The science has come a long way since Mount St. Helens erupted. The lessons learned then help seismologists see what's happening at Kilauea now.
Inside Pacific Northwest Seismic Network, UW Professor Emeritus Steve Malone talks about what happened before the St. Helens eruption.
"I was down there two days before. I spent the entire day right on the mountain or right next to it, and we knew that was a risk. It was one of those risks you take because getting the data and doing the science is part of what you do," said Malone
It's why he made many trips to the mountain. It is a mission that began because Malone, a seismologist, saw the activity.
"The first significant earthquake was on March 20th," he said.
He spent long hours in the lab, documenting the details of how the mountain was changing.
"That along with continuing earthquake activity was telling us that the mountain was going to erupt. The problem was how big," said Malone.
After nearly two months, he found out.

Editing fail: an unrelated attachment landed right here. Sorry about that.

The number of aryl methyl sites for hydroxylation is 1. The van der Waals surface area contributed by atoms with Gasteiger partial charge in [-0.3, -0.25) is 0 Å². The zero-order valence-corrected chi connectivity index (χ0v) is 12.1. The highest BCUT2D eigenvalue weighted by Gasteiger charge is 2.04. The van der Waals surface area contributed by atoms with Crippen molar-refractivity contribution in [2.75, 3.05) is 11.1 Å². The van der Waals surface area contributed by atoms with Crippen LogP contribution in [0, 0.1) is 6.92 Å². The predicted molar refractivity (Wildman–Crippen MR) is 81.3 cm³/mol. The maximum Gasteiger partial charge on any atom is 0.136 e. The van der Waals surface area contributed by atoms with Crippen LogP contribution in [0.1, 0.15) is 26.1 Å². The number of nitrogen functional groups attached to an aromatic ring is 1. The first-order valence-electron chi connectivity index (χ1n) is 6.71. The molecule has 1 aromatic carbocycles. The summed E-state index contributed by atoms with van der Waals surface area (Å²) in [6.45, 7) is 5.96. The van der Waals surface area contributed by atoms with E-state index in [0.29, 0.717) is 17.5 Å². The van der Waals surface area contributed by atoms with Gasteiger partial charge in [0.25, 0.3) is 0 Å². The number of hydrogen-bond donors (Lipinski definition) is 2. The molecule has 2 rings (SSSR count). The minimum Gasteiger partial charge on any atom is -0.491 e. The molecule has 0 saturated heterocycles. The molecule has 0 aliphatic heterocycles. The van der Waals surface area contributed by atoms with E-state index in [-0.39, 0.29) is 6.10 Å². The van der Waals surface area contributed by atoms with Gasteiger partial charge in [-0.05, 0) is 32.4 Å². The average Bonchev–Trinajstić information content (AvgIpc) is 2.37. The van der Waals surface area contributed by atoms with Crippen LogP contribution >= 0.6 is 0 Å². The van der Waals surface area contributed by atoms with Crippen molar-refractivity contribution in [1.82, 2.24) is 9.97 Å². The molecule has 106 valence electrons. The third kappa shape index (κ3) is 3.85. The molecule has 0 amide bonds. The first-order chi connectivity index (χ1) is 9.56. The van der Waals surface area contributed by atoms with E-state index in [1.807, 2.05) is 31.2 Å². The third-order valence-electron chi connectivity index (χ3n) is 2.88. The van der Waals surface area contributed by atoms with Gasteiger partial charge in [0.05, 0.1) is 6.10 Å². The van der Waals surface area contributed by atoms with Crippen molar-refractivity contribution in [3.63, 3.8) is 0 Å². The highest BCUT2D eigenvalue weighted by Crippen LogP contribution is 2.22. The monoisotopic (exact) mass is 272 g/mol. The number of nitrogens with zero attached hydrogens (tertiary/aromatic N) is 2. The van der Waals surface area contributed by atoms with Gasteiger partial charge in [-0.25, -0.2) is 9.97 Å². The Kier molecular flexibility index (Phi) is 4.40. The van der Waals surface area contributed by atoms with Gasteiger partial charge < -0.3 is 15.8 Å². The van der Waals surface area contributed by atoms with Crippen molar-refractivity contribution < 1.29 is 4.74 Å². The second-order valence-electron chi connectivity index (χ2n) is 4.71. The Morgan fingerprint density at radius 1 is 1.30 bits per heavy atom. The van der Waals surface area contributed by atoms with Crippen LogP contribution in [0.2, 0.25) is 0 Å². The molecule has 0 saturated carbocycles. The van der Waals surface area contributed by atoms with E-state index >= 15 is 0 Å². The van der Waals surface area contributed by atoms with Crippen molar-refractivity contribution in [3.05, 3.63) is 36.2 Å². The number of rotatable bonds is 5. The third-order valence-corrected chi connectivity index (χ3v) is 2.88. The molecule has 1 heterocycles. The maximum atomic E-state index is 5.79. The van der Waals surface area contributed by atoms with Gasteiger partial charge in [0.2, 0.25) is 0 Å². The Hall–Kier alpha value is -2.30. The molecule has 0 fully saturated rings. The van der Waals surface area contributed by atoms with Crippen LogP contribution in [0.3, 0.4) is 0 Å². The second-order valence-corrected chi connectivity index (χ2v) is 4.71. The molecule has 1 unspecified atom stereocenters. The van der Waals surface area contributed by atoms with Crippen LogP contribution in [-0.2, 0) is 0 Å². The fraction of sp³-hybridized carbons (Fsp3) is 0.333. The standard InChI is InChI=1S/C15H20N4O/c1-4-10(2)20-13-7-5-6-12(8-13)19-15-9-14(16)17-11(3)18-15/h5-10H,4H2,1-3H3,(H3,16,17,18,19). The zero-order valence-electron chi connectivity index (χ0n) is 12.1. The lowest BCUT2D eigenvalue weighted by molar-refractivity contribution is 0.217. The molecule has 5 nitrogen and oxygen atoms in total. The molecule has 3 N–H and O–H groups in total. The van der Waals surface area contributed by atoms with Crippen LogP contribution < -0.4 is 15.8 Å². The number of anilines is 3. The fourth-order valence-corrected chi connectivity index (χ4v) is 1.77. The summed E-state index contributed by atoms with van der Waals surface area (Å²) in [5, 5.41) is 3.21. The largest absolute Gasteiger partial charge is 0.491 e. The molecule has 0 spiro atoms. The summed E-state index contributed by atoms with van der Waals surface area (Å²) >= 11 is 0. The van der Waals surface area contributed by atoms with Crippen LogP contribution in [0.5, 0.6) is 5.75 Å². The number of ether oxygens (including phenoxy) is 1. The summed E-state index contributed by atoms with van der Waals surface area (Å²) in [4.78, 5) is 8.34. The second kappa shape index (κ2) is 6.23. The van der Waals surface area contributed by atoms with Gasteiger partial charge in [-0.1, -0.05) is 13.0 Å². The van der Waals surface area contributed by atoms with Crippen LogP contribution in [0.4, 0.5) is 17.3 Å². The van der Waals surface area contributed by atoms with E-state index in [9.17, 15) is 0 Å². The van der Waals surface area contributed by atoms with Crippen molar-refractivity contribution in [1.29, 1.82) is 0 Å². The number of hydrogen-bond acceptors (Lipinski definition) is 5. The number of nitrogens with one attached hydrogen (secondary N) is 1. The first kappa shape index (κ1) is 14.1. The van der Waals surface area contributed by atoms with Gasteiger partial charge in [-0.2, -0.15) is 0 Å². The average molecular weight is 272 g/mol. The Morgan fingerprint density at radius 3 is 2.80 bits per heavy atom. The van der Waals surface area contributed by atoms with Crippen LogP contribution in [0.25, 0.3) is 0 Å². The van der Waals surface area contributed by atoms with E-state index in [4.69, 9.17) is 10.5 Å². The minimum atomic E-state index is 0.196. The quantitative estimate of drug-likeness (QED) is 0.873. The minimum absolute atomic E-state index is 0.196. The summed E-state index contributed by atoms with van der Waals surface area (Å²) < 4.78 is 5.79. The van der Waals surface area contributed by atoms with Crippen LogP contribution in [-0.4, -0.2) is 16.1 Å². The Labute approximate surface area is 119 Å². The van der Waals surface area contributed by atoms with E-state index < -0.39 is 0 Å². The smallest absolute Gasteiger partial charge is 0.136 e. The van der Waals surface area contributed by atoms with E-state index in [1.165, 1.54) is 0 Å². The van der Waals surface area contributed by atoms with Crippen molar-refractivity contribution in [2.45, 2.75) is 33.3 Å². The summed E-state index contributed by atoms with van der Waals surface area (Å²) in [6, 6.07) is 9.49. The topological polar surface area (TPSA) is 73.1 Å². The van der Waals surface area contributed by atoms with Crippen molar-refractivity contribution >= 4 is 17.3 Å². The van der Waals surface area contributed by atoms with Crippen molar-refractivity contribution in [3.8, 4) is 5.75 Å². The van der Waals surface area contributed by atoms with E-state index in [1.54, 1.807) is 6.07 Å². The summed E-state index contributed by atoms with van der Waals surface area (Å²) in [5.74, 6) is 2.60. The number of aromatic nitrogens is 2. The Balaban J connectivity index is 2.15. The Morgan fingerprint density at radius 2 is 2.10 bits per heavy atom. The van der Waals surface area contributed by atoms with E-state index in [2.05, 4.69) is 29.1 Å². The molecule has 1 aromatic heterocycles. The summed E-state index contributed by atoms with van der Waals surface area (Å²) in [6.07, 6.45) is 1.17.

"Beware of your forecast of the worst case conditions because it may be exceeded. That is certainly what happened at Mount St. Helens," he said. "The estimate had been that a blast might go as much as 10 kilometers, say 6 miles from the volcano, and it went more than 30."
Fifty-seven people died, including one of Malone's colleagues, David Johnston.
As another anniversary approaches, Malone considers the lessons learned.
The advancement of science that has taken place over 38 years is a lot," said Malone who added that when it comes to a volcanic crisis, there is now a better understanding of the whole process. Now it's possible to look at where earthquakes are occurring and how they're changing with much more detail.
It's a tool helping scientist with Hawaii's Kilauea volcano. The slow-moving volcanoes in Hawaii are much different than the ones in the Cascades which are more prone to violent explosions. Even so, the techniques developed in 1980 allow scientist to better anticipate what's going to happen during a volcanic crisis.
"Many of the things that were developed almost on the fly during the St. Helens period have evolved and improved and are used today," said Malone.